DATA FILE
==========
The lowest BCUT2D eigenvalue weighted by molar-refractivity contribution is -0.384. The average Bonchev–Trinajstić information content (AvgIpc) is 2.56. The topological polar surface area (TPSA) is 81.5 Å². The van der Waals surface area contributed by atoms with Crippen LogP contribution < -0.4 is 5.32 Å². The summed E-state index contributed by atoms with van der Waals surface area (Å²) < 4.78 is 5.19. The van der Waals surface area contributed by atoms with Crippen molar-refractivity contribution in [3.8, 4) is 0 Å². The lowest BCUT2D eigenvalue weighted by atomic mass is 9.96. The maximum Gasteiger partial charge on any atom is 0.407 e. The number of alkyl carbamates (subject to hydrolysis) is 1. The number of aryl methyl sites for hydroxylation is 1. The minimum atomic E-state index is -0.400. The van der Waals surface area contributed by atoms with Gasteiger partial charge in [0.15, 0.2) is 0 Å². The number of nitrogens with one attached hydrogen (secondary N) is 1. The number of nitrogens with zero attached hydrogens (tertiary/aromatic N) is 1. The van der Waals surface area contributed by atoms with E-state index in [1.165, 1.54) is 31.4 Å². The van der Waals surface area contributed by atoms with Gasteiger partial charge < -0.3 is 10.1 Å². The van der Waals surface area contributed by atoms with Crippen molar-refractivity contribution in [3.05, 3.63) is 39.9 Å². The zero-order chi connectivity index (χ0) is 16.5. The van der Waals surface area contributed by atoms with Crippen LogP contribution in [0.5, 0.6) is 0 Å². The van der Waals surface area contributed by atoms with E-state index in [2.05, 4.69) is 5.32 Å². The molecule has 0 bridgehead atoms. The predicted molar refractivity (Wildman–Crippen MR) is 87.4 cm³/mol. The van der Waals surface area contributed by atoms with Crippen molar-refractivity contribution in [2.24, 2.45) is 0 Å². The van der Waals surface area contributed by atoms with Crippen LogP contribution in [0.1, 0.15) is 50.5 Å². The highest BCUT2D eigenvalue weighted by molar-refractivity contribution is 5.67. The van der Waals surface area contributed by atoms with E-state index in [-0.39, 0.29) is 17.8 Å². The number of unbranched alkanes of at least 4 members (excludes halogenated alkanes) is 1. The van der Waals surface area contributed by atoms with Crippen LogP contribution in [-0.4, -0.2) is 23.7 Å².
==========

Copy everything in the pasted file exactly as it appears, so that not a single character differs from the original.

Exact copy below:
The lowest BCUT2D eigenvalue weighted by molar-refractivity contribution is -0.384. The average Bonchev–Trinajstić information content (AvgIpc) is 2.56. The topological polar surface area (TPSA) is 81.5 Å². The van der Waals surface area contributed by atoms with Crippen LogP contribution < -0.4 is 5.32 Å². The summed E-state index contributed by atoms with van der Waals surface area (Å²) < 4.78 is 5.19. The van der Waals surface area contributed by atoms with Crippen molar-refractivity contribution in [3.8, 4) is 0 Å². The lowest BCUT2D eigenvalue weighted by atomic mass is 9.96. The maximum Gasteiger partial charge on any atom is 0.407 e. The number of alkyl carbamates (subject to hydrolysis) is 1. The number of aryl methyl sites for hydroxylation is 1. The minimum atomic E-state index is -0.400. The van der Waals surface area contributed by atoms with Gasteiger partial charge in [0.15, 0.2) is 0 Å². The number of nitrogens with one attached hydrogen (secondary N) is 1. The number of nitrogens with zero attached hydrogens (tertiary/aromatic N) is 1. The van der Waals surface area contributed by atoms with E-state index in [1.165, 1.54) is 31.4 Å². The van der Waals surface area contributed by atoms with Gasteiger partial charge < -0.3 is 10.1 Å². The van der Waals surface area contributed by atoms with Crippen molar-refractivity contribution in [3.05, 3.63) is 39.9 Å². The zero-order chi connectivity index (χ0) is 16.5. The van der Waals surface area contributed by atoms with Crippen LogP contribution in [0.5, 0.6) is 0 Å². The van der Waals surface area contributed by atoms with E-state index in [2.05, 4.69) is 5.32 Å². The molecule has 0 bridgehead atoms. The predicted molar refractivity (Wildman–Crippen MR) is 87.4 cm³/mol. The van der Waals surface area contributed by atoms with Crippen molar-refractivity contribution in [2.24, 2.45) is 0 Å². The van der Waals surface area contributed by atoms with Crippen LogP contribution in [0.1, 0.15) is 50.5 Å². The highest BCUT2D eigenvalue weighted by molar-refractivity contribution is 5.67. The van der Waals surface area contributed by atoms with E-state index in [-0.39, 0.29) is 17.8 Å². The number of unbranched alkanes of at least 4 members (excludes halogenated alkanes) is 1. The van der Waals surface area contributed by atoms with Crippen LogP contribution in [-0.4, -0.2) is 23.7 Å².